The recent crisis – and, in particular, developments in Ireland – have demonstrated that, despite the imperfect integration of the European financial system, very strong cross-border contagion takes place within the financial sector. The instruments available at present to block this contagion are not efficient and have side-effects. In practice, much of the burden to contain contagion has fallen on central banks. This is neither desirable nor appropriate.

In my view, the European authorities need to develop a capacity to conduct a surgical strike’ on problematic financial institutions or market segments in the event of a financial crisis. Through such actions, the area-wide externalities created by specific problems can be contained. In practice, this means ensuring that programmes such as the European Financial Stability Facility (EFSF) or the European Financial Stabilisation Mechanism (EFSM) – and their envisaged permanent successors – are given sufficient financial resources and the required flexibility by the Member States to act as necessary to support financial stability. To do so, these bodies may also need to be able to support the recapitalisation of an ailing banking system, if its weakness threatens the stability of the area as a whole. All this of course comes with strict conditionality in the context of an overall EU/IMF programme.

This has been the case in both the Greek and Irish programmes, in which funds are dedicated to the recapitalisation of the weak banks. A more systematic approach should be pursued, making it easier for countries to implement such a scheme.


The recent crisis has demonstrated that the European financial system was insufficiently robust. Further measures to deepen integration and bolster stability are required. Looking forward, we have to identify any remaining weaknesses and seek to address them.

Until now, it has generally been argued that the main responsibility for financial supervision has to remain at national level. The consequences of failures in supervision ultimately fall on the taxpayers of the country where the bank resides. To align incentives and ensure appropriate accountability, nationally defined tax bases imply nationally defined supervisory institutions.

However, the crisis has demonstrated that the implications of supervisory failures extend well beyond national boundaries. First, cross-border contagion has been magnified by externalities and spillovers arising from greater area-wide financial integration. Second, experience has shown that, within a more integrated market, greater specialisation may imply that financial systems in one country outgrow the capacity of national taxpayers to support them.

The implications of this experience are profound. As I have argued, they point to the need for a much greater euro area and EU perspective in the supervisory and regulatory framework. While progress has been made in this domain, much remains to be done.

Oireachtas Appearance on EU-IMF Interest Rates

I appeared today before the Oireachtas Committee on European Affairs to discuss the interest rates on the EU-IMF loans. I provided the committee with a briefing paper (available here) and a short presentation (available here). I will edit this post later to include the transcript of my opening statement and the questions and answer session when these materials are posted on the Oireachtas website.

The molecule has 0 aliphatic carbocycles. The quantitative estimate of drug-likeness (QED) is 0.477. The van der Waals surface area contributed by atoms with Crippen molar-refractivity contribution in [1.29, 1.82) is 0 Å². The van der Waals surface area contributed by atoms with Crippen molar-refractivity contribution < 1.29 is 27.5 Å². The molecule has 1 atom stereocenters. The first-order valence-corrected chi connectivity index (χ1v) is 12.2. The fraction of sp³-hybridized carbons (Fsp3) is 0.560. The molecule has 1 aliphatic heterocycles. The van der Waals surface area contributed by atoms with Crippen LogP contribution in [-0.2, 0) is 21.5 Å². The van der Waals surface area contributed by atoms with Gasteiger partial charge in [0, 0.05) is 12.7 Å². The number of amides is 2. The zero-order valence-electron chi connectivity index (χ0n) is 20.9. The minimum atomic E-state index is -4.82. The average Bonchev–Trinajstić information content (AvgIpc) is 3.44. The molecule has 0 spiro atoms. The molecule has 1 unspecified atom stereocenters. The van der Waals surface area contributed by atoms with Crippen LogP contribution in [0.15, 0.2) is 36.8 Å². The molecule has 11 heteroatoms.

There’s a lot of material in the briefing note and I’m not going to repeat it here. One point I would briefly point to, however, is that the note discusses how recent movements in market interest rates and the pricing of EFSM’s initial bond issue on January 5th (EU Commission press release here) meant that, by my estimates, the cost of funding from the EFSF and EFSM would be 40 basis points higher than had been estimated in the December note released by the NTMA.

These materials were prepared prior to today’s €5 billion bond auction the EFSF. Press stories have been very positive about how this bond auction went (e.g. here and here). However, the material I prepared discussed the pricing of the EFSM bond yield relative to swap rates. The January 5th bond was priced at mid-swaps +12 basis points while this bond mid-swaps +6 basis points, so the interest rate on today’s bond would not change my judgment on this issue by much.

Update: As promised here‘s the transcript of my appearance

Paying Attention to European Crisis Resolution Developments

Even as we are distracted by political upheavals at home, the debate on how best to reorient the euro zone’s bailout mechanisms continues.   The proposal gaining most traction, with at least a degree of German support, is to allow countries in difficulty to use EFSF funds to buyback their own debt on the secondary market.   The initial focus is on Greece, but any new mechanism should be available in time to Ireland.   (Wolfgang Munchau provides a critical analysis here.)

The attraction of buybacks is that they allow a country to reduce the face value of outstanding debt without a formal default.   A disadvantage is that they can be gamed by bondholders: it makes sense for bondholders to hold out for a higher price if a buyback is really expected to improve creditworthiness.   One partial solution that I mentioned previously is for countries to buy back the debt accumulated by the ECB through its Securities Markets Programme (see here).  

Writing on Friday before the latest developments, Arthur Beesley reminds us of the stakes:

[T]he debate merits serious attention across the political spectrum in Dublin. Political activity for the next . . . weeks will centre on the election, but neither the Government nor the Opposition can afford to lie low on this front.

The debate on Greek debt takes place amid an intensive negotiation of key reforms to the European Financial Stability Facility (EFSF) rescue fund, including lower interest rates. Any inattention here would hamper Ireland’s argument for a rate cut, which is already difficult. But the Irish dimension does not end there, far from it.

.  .  .

[S]etting the election date brings clarity as to when a new government is likely to take office. From the perspective of European talks, the timing is tricky enough. Polling day is March 11th. EU leaders are working to make final decisions on EFSF reforms and a new permanent bailout fund at a summit only 13 days later.

There will be time – just about – to install a new taoiseach. By then, however, the really tough talking may well be done.